Home' Trinidad and Tobago Guardian : December 9th 2014 Contents B4
Guardian www.guardian.co.tt Tuesday, December 9, 2014
This question may come disguised as,
"What should I know about you?" or they
might say, "Tell me about yourself."
However the question is posed, the result
is a sticky spider web situation for the job
Like the "Why should we hire you?"
question, this is an opportunity to market
yourself, presenting yourself as the solution
(right candidate) for their problem (a job
Then, in the intervew, you tell them the
things that emphasize how your accom-
plishments and experience make you an
ideal candidate for the job you are seeking.
Answering the Real Question
You probably find yourself wondering,
"What is it they really want to know?"
That thought is, luckily, your ticket to
understanding the question -- putting
yourself in the shoes of the interviewer to
imagine what they would want to (need
to) know about you.
What you don't tell them.
I call this question a "spider web"
because if you simply tell someone about
yourself without planning or context to
the target job you are there to interview
for, you could blow the opportunity.
Prepare in advance with your answer
to this question. Without answering care-
fully, you could share all kinds of infor-
mation that leaves them with the impres-
sion that you are:
• A bad communicator
• Someone who doesn't understand the
opportunity or the employer
• Or simply a risk for the company
Most people talk about what they know,
ramble even, about where they live, kids,
likes/dislikes, but, remember, THIS IS AN INTERVIEW.
For the employer, the sole purpose of this interview
Therefore, your goal is to avoid answers that give
away personal information about yourself. An employer
isn't going to hire you because you have such cute chil-
dren, a wonderful husband or wife, or interesting hob-
Perhaps, ask for clarification.
To ensure that you provide the information they
want, you might wish to start your response with a
question of your own, like this-
"I would be glad to. Could you give me an idea of
the type of information you would like to know?"
By starting this way, you can direct your answer
better and be more conversational.
Or, you could share the information you have prepared
and then ask-
"Is there anything else you would like to know?"
What else should you do to prepare?
Before you ever go to an interview, you need to KNOW
YOURSELF in terms of qualifications for the job and
match for the company.
To know this you should:
1. Research the company;
2. Identify, catalog, list, and review your expertise,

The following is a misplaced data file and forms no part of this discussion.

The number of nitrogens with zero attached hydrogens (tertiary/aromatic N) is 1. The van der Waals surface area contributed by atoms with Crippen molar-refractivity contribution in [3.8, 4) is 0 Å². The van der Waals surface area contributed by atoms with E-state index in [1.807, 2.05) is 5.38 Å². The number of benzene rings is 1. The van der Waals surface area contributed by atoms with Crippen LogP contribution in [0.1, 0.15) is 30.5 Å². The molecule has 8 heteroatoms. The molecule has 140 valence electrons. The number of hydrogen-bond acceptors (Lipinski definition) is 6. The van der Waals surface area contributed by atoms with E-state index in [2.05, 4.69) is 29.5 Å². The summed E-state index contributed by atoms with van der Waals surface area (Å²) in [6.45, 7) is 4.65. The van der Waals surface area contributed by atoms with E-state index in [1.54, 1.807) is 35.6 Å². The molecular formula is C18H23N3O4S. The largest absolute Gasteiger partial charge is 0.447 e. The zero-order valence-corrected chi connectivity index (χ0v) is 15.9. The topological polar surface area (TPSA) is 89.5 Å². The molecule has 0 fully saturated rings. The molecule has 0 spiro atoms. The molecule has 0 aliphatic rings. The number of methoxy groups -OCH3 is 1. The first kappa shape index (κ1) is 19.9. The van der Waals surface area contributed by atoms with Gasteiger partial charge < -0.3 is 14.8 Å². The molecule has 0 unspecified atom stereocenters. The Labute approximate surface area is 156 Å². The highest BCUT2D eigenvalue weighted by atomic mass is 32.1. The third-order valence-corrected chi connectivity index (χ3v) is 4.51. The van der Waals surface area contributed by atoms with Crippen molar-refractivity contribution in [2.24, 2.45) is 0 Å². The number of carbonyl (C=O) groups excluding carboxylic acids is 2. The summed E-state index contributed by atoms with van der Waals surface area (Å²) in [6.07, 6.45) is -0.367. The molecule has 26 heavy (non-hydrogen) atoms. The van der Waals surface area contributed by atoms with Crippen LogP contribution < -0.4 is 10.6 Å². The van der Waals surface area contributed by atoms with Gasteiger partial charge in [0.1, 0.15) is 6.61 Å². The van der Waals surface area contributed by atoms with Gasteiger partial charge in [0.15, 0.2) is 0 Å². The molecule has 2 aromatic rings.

strengths, and unique value; and
3. Practice, practice, practice so you sound natural and
Then, you will be ready to put yourself in the employ-
er's shoes and emphasize what will make you stand
out for the company and for the job.
For example, someone seeking a management position
with a local branch of a transportation company might
"I was born and raised in this county and have an
excellent knowledge of the area as well as Central and
XYZ counties. During the last 9 years with the ABC
Freight Company, I have progressed through positions
of Package Loader, Courier, Dispatcher, and Team Lead.
In my most recent position, I have had the opportunity
to complete numerous management training programs,
provide supervision and leadership to all positions
within the station, and participate in special projects
in conjunction with Senior and District Managers. I
enjoy being a Lead and the opportunity to empower
and motivate my team. Last year I was awarded 'Lead
I' for greatest team gains in productivity.
I believe this experience and training has prepared
me to take the next step and pursue a management
position with you."
As you can see from this sample answer, this individual
emphasizes the tangibles that qualify him for the job,
from his knowledge of the local area, long-term tenure
with the employer, and recognition for management
results within the industry.
He does not focus on fluffy stuff or personal infor-
mation, but paints a picture of why he is a perfect can-
didate for this employer and this job.
Yes, this person prepared and practiced his response
in advance. Smart move!
With advanced planning and practice, you can know
your target employer and how to sell yourself for the
job. "Tell me about yourself" then becomes a positive
and fun exercise in demonstrating your value and getting
one step closer to winning that great new job!
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